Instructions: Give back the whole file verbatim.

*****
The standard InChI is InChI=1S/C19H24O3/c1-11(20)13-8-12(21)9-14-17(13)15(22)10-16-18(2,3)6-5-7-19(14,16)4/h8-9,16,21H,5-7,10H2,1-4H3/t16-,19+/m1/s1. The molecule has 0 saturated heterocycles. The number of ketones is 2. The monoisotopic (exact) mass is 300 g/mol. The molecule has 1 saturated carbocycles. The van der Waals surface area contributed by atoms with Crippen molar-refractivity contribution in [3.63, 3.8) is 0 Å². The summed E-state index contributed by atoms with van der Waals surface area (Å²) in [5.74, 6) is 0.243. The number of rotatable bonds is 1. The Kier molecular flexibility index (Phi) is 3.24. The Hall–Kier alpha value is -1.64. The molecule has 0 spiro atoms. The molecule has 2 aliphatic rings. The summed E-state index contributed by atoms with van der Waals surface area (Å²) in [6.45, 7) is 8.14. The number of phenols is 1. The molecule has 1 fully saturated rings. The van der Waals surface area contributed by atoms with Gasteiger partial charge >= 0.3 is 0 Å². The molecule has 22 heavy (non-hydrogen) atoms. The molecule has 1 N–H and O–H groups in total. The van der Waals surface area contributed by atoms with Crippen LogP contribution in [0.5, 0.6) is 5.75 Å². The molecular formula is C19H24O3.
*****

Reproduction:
The standard InChI is InChI=1S/C19H24O3/c1-11(20)13-8-12(21)9-14-17(13)15(22)10-16-18(2,3)6-5-7-19(14,16)4/h8-9,16,21H,5-7,10H2,1-4H3/t16-,19+/m1/s1. The molecule has 0 saturated heterocycles. The number of ketones is 2. The monoisotopic (exact) mass is 300 g/mol. The molecule has 1 saturated carbocycles. The van der Waals surface area contributed by atoms with Crippen molar-refractivity contribution in [3.63, 3.8) is 0 Å². The summed E-state index contributed by atoms with van der Waals surface area (Å²) in [5.74, 6) is 0.243. The number of rotatable bonds is 1. The Kier molecular flexibility index (Phi) is 3.24. The Hall–Kier alpha value is -1.64. The molecule has 0 spiro atoms. The molecule has 2 aliphatic rings. The summed E-state index contributed by atoms with van der Waals surface area (Å²) in [6.45, 7) is 8.14. The number of phenols is 1. The molecule has 1 fully saturated rings. The van der Waals surface area contributed by atoms with Gasteiger partial charge >= 0.3 is 0 Å². The molecule has 22 heavy (non-hydrogen) atoms. The molecule has 1 N–H and O–H groups in total. The van der Waals surface area contributed by atoms with Crippen LogP contribution in [0.5, 0.6) is 5.75 Å². The molecular formula is C19H24O3.